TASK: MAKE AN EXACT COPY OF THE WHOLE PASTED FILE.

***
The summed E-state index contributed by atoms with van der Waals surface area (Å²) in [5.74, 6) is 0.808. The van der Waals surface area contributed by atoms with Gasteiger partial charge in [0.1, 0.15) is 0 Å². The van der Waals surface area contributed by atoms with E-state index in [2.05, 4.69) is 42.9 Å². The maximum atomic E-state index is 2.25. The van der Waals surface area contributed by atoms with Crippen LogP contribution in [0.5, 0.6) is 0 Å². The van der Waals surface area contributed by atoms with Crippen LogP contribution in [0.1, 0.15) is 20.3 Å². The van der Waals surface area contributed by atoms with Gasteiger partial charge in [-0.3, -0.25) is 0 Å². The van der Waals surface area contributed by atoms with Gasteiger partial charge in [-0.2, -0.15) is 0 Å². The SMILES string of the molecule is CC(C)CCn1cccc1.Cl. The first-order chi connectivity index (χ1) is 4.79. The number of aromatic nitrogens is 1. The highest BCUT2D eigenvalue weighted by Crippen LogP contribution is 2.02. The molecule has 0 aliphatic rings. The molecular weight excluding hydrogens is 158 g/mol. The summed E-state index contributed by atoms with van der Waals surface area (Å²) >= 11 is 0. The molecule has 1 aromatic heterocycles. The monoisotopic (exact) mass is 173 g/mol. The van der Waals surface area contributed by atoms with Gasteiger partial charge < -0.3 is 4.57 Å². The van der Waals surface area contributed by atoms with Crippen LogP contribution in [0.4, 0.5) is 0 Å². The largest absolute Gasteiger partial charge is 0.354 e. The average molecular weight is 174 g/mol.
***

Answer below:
The summed E-state index contributed by atoms with van der Waals surface area (Å²) in [5.74, 6) is 0.808. The van der Waals surface area contributed by atoms with Gasteiger partial charge in [0.1, 0.15) is 0 Å². The van der Waals surface area contributed by atoms with E-state index in [2.05, 4.69) is 42.9 Å². The maximum atomic E-state index is 2.25. The van der Waals surface area contributed by atoms with Crippen LogP contribution in [0.5, 0.6) is 0 Å². The van der Waals surface area contributed by atoms with Crippen LogP contribution in [0.1, 0.15) is 20.3 Å². The van der Waals surface area contributed by atoms with Gasteiger partial charge in [-0.3, -0.25) is 0 Å². The van der Waals surface area contributed by atoms with Gasteiger partial charge in [-0.2, -0.15) is 0 Å². The SMILES string of the molecule is CC(C)CCn1cccc1.Cl. The first-order chi connectivity index (χ1) is 4.79. The number of aromatic nitrogens is 1. The highest BCUT2D eigenvalue weighted by Crippen LogP contribution is 2.02. The molecule has 0 aliphatic rings. The molecular weight excluding hydrogens is 158 g/mol. The summed E-state index contributed by atoms with van der Waals surface area (Å²) >= 11 is 0. The molecule has 1 aromatic heterocycles. The monoisotopic (exact) mass is 173 g/mol. The van der Waals surface area contributed by atoms with Gasteiger partial charge < -0.3 is 4.57 Å². The van der Waals surface area contributed by atoms with Crippen LogP contribution in [0.4, 0.5) is 0 Å². The largest absolute Gasteiger partial charge is 0.354 e. The average molecular weight is 174 g/mol.